KV Pharmaceutical Co. of Brentwood is one of 19 companies on a
special Food and Drug Administration warning list, government
The FDA, which regulates thousands of medical companies, only
puts a firm on the warning list when it is
cited for extreme or repeated cases of providing "false and
"False and misleading information" for some product
applications raised "significant questions with regard to the
reliability" of KV's test data, says one document explaining why KV
has been on the list since April 1993.
Until KV corrects the problems, the FDA has halted scientific
review of some drugs submitted by KV for agency approval. The
number of drugs is unknown.
KV, which makes timed-release drug technologies and generic
drugs, has run afoul of the FDA before.
Twenty months ago, federal agents confiscated many of KV's
prescription drugs following a raid on KV's headquarters, some
plants and offices in the St. Louis area.
The FDA seized the drugs, charging that KV had failed to follow
certain federal regulations covering "good manufacturing
practices," including record-keeping and quality control.
Federal documents also say that the FDA is planning to revoke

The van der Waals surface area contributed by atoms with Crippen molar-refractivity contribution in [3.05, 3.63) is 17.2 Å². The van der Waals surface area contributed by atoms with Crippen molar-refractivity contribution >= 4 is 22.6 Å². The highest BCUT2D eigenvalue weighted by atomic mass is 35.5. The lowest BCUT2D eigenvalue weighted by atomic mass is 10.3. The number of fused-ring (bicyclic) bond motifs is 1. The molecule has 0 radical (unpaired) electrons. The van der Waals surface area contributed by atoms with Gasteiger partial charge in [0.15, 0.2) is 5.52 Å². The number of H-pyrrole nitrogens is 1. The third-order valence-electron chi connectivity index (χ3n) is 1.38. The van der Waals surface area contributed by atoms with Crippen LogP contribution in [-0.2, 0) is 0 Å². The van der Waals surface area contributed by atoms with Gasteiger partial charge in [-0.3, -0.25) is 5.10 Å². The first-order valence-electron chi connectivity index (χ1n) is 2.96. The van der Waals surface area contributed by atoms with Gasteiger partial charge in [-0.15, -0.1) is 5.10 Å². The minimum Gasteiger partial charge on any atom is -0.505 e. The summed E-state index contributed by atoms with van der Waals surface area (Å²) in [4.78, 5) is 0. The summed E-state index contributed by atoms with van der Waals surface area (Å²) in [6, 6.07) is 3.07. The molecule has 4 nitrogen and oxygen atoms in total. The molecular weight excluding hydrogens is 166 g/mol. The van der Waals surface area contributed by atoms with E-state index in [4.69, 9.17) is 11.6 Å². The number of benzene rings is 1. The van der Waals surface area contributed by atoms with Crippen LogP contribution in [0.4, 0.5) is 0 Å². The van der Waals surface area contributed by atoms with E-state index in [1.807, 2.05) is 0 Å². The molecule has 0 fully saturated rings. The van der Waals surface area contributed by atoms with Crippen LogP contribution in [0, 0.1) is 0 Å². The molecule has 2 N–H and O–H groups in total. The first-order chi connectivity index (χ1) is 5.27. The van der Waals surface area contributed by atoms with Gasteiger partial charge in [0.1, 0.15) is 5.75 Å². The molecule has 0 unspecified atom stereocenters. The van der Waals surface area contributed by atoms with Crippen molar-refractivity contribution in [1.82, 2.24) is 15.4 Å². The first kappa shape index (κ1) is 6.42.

permission for KV to sell two types of prescription heart drugs.
The Post-Dispatch obtained the documents by making a request
under the Freedom of Information Act. KV has never told
shareholders that it is on the FDA list of companies making "false
and misleading" statements.
Calls to KV's chief executive, vice chairman, corporate
secretary, director of investor relations and assistant to the
director of investor relations were not returned.
When a company seeks FDA approval of a product, it must submit
test data showing that the drug is safe and effective. The company
also must demonstrate that it can prove that its data is correct.
Companies that fail to meet this requirement can be placed on
FDA's Applications Integrity Policy list, whose bureaucratic name
doesn't adequately describe problems that FDA has investigated.
This list covers companies that have committed "fraud, untrue
statements of material fact, bribery and/or illegal gratuities,"
the FDA says.
For a company to make the list, the FDA "must establish a
pattern or practice of covered misconduct," Brad Williams, director
of FDA's division of drug labeling compliance, said in a prepared
"This has usually been falsification of original (product)
applications, annual reports, supplements or bribery," he said.
If a company submits bad data, the FDA's response can be as
strong as seizing products, ordering a recall or referring the
matter to a federal grand jury.
KV landed on the FDA's list just before federal agents staged
their raid on April 21, 1993.
"Your firm submitted false or misleading information in
applications filed with this agency," says an April 14, 1993 letter
to KV from Dr. …